News and Views




Life and Work


Submit your news

Submit commentary

Support us

Become a member


Print advertising

Web advertising

About us

Contact us

Privacy Policy

The Commons
Photo 1

Randolph T. Holhut/Commons file

State Rep. Mike Hebert, R-Vernon.


Across the aisle

A Windham County Republican sees the session through a different lens but agrees that collaboration across the aisle is paramount

Originally published in The Commons issue #414 (Wednesday, June 28, 2017). This story appeared on page 0.

Rep. Mike Hebert (R-Vernon) had a different experience of the legislative session from the one described by his Statehouse colleagues Becca Balint and Tristan Toleno.

He chalks it up, first, to his membership in same Republican party as Governor Phil Scott and, second, that he does not serve in any leadership role.

As a Republican, he admits he had easier access to the governor and his administrative staff.

But, Hebert adds, when Peter Shumlin, a Democrat, was in office, Democrats had easier access than he did.

“After years of having the governor in your own party, it’s a change to not having someone you’re walking lockstep with,” Hebert said.

The Republicans felt like they didn’t exist during Shumlin’s turn in office, he added.

Hebert said he mostly worked with other members of the House during the session and stayed out of higher-level discussions.

“The [political] party system is great when you’re running it, but one you’ve got to work for the people. You need to be able to work across the aisle,” he said.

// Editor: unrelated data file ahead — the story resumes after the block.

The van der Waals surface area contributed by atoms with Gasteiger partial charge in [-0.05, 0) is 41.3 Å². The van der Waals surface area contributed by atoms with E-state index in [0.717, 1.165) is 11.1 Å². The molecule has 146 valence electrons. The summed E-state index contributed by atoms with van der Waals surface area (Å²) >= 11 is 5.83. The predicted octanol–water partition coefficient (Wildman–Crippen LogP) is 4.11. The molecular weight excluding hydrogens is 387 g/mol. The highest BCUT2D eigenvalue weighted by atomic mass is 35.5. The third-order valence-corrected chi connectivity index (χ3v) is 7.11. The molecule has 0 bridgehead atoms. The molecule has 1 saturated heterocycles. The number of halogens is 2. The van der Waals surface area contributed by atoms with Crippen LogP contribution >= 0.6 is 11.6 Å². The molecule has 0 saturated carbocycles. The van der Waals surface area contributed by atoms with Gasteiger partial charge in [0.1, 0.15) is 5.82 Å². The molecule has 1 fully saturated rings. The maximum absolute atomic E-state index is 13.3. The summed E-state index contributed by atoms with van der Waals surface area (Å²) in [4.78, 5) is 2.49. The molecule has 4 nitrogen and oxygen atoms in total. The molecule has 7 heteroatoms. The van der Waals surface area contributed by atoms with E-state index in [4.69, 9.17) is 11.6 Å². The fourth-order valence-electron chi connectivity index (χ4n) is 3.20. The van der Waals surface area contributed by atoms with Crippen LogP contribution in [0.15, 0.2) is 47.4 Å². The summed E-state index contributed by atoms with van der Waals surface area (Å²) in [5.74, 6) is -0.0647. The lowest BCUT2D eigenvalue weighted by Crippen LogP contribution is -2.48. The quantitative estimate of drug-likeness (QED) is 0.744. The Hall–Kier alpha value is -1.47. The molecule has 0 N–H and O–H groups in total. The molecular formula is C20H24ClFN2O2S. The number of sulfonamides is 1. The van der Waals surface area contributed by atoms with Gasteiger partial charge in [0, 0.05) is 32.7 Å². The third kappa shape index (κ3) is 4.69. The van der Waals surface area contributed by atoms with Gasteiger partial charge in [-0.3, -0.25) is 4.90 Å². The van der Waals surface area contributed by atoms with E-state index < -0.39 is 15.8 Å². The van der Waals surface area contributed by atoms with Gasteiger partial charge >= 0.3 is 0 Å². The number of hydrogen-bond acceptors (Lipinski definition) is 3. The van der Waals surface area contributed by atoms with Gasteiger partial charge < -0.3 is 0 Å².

In his opinion, both the Scott administration and the Legislature became entrenched in their own points of view at the end of the session.

Hebert said he preferred an earlier version of the teachers’ health insurance plan because he felt it was more equitable.

Under the version that passed, some school districts that have already negotiated might land above the spending cut-off, Hebert said — and, if so, they might need to cut their budget or raise taxes.

When asked if Scott as governor appeared a different person from Scott as senator, Hebert had a simple response: of course he is.

“Once you’re governor, your world changes and you have to adjust to that,” Hebert said. “Because quite honestly, the buck stops on your desk.”

He said he would never fault someone in executive office for changing to adapt to a new role.

“Your authority has changed and your responsibility has changed,” said Hebert, who dismissed as simple campaign theatrics the suspicions of the Democrats that national Republican leaders are putting pressure on Scott.

“If you can paint Phil in line with the national party, it helps [your cause]”, he said.

In the end, it’s not about such campaign rhetoric, Hebert said.

Scott “does what he thinks is right for the state of Vermont,” he added.

What do you think? Leave us a comment

Editor’s note: Our terms of service require you to use your real names. We will remove anonymous or pseudonymous comments that come to our attention. We rely on our readers’ personal integrity to stand behind what they say; please do not write anything to someone that you wouldn’t say to his or her face without your needing to wear a ski mask while saying it. Thanks for doing your part to make your responses forceful, thoughtful, provocative, and civil. We also consider your comments for the letters column in the print newspaper.